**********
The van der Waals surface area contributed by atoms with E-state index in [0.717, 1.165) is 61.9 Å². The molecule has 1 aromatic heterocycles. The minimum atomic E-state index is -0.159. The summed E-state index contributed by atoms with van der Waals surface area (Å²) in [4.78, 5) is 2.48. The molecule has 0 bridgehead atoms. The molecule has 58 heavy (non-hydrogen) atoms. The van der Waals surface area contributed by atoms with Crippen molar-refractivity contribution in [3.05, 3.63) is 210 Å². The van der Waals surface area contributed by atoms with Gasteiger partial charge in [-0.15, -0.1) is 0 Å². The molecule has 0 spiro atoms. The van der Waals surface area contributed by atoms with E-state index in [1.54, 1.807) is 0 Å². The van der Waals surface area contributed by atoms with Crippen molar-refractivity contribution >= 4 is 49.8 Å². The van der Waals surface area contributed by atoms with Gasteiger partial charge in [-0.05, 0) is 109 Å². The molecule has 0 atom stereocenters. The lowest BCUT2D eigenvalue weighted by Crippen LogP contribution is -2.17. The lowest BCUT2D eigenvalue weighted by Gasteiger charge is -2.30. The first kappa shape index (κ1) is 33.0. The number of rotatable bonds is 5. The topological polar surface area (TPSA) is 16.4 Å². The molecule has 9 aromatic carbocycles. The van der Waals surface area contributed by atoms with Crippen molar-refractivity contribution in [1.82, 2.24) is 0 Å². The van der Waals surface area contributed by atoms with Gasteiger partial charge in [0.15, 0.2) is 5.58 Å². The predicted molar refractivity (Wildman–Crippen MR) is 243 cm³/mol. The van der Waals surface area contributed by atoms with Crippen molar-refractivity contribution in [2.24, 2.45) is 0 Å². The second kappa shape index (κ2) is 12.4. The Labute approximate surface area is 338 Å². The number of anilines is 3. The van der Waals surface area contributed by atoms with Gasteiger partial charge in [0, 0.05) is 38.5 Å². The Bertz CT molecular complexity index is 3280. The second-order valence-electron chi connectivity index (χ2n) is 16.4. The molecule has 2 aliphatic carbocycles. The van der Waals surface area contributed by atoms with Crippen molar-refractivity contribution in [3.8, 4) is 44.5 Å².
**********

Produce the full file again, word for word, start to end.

The van der Waals surface area contributed by atoms with E-state index in [0.717, 1.165) is 61.9 Å². The molecule has 1 aromatic heterocycles. The minimum atomic E-state index is -0.159. The summed E-state index contributed by atoms with van der Waals surface area (Å²) in [4.78, 5) is 2.48. The molecule has 0 bridgehead atoms. The molecule has 58 heavy (non-hydrogen) atoms. The van der Waals surface area contributed by atoms with Crippen molar-refractivity contribution in [3.05, 3.63) is 210 Å². The van der Waals surface area contributed by atoms with Gasteiger partial charge in [-0.15, -0.1) is 0 Å². The molecule has 0 spiro atoms. The van der Waals surface area contributed by atoms with E-state index in [1.54, 1.807) is 0 Å². The van der Waals surface area contributed by atoms with Crippen molar-refractivity contribution >= 4 is 49.8 Å². The van der Waals surface area contributed by atoms with Gasteiger partial charge in [-0.05, 0) is 109 Å². The molecule has 0 atom stereocenters. The lowest BCUT2D eigenvalue weighted by Crippen LogP contribution is -2.17. The lowest BCUT2D eigenvalue weighted by Gasteiger charge is -2.30. The first kappa shape index (κ1) is 33.0. The number of rotatable bonds is 5. The topological polar surface area (TPSA) is 16.4 Å². The molecule has 9 aromatic carbocycles. The van der Waals surface area contributed by atoms with Crippen molar-refractivity contribution in [1.82, 2.24) is 0 Å². The van der Waals surface area contributed by atoms with Gasteiger partial charge in [0.15, 0.2) is 5.58 Å². The predicted molar refractivity (Wildman–Crippen MR) is 243 cm³/mol. The van der Waals surface area contributed by atoms with Crippen molar-refractivity contribution in [2.24, 2.45) is 0 Å². The second kappa shape index (κ2) is 12.4. The Labute approximate surface area is 338 Å². The number of anilines is 3. The van der Waals surface area contributed by atoms with Gasteiger partial charge in [0, 0.05) is 38.5 Å². The Bertz CT molecular complexity index is 3280. The second-order valence-electron chi connectivity index (χ2n) is 16.4. The molecule has 2 aliphatic carbocycles. The van der Waals surface area contributed by atoms with Crippen molar-refractivity contribution in [3.8, 4) is 44.5 Å².